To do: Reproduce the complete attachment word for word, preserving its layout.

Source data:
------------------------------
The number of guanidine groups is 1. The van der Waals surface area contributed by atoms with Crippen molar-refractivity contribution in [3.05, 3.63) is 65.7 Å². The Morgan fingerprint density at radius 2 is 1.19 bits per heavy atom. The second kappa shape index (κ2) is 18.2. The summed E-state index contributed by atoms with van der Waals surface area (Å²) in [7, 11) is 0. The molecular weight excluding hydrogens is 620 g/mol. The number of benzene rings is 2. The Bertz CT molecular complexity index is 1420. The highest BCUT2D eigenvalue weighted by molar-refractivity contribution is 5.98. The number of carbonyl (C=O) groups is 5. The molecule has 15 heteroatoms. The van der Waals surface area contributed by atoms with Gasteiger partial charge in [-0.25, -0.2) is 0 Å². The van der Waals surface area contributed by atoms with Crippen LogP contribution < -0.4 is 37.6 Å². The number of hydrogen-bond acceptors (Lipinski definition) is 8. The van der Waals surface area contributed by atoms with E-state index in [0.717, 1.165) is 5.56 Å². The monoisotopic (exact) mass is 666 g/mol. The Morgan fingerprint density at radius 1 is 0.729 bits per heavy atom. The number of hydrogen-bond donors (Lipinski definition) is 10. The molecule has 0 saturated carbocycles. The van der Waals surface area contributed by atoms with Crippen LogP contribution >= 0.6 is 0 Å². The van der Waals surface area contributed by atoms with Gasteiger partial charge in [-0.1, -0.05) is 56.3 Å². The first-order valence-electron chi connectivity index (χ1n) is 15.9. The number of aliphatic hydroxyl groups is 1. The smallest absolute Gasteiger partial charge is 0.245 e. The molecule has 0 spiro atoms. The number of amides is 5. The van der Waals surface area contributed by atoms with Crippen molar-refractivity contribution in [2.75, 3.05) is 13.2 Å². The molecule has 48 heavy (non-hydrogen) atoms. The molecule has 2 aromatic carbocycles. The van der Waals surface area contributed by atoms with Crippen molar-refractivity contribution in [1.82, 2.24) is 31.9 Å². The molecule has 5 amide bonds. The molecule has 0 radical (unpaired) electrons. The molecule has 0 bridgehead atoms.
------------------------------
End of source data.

The number of guanidine groups is 1. The van der Waals surface area contributed by atoms with Crippen molar-refractivity contribution in [3.05, 3.63) is 65.7 Å². The Morgan fingerprint density at radius 2 is 1.19 bits per heavy atom. The second kappa shape index (κ2) is 18.2. The summed E-state index contributed by atoms with van der Waals surface area (Å²) in [7, 11) is 0. The molecular weight excluding hydrogens is 620 g/mol. The number of benzene rings is 2. The Bertz CT molecular complexity index is 1420. The highest BCUT2D eigenvalue weighted by molar-refractivity contribution is 5.98. The number of carbonyl (C=O) groups is 5. The molecule has 15 heteroatoms. The van der Waals surface area contributed by atoms with Gasteiger partial charge in [-0.25, -0.2) is 0 Å². The van der Waals surface area contributed by atoms with Crippen LogP contribution < -0.4 is 37.6 Å². The number of hydrogen-bond acceptors (Lipinski definition) is 8. The van der Waals surface area contributed by atoms with E-state index in [0.717, 1.165) is 5.56 Å². The monoisotopic (exact) mass is 666 g/mol. The Morgan fingerprint density at radius 1 is 0.729 bits per heavy atom. The number of hydrogen-bond donors (Lipinski definition) is 10. The molecule has 0 saturated carbocycles. The van der Waals surface area contributed by atoms with Crippen LogP contribution >= 0.6 is 0 Å². The van der Waals surface area contributed by atoms with Gasteiger partial charge in [-0.1, -0.05) is 56.3 Å². The first-order valence-electron chi connectivity index (χ1n) is 15.9. The number of aliphatic hydroxyl groups is 1. The smallest absolute Gasteiger partial charge is 0.245 e. The molecule has 0 spiro atoms. The number of amides is 5. The van der Waals surface area contributed by atoms with Crippen molar-refractivity contribution in [2.75, 3.05) is 13.2 Å². The molecule has 48 heavy (non-hydrogen) atoms. The molecule has 2 aromatic carbocycles. The van der Waals surface area contributed by atoms with Crippen molar-refractivity contribution in [1.82, 2.24) is 31.9 Å². The molecule has 5 amide bonds. The molecule has 0 radical (unpaired) electrons. The molecule has 0 bridgehead atoms.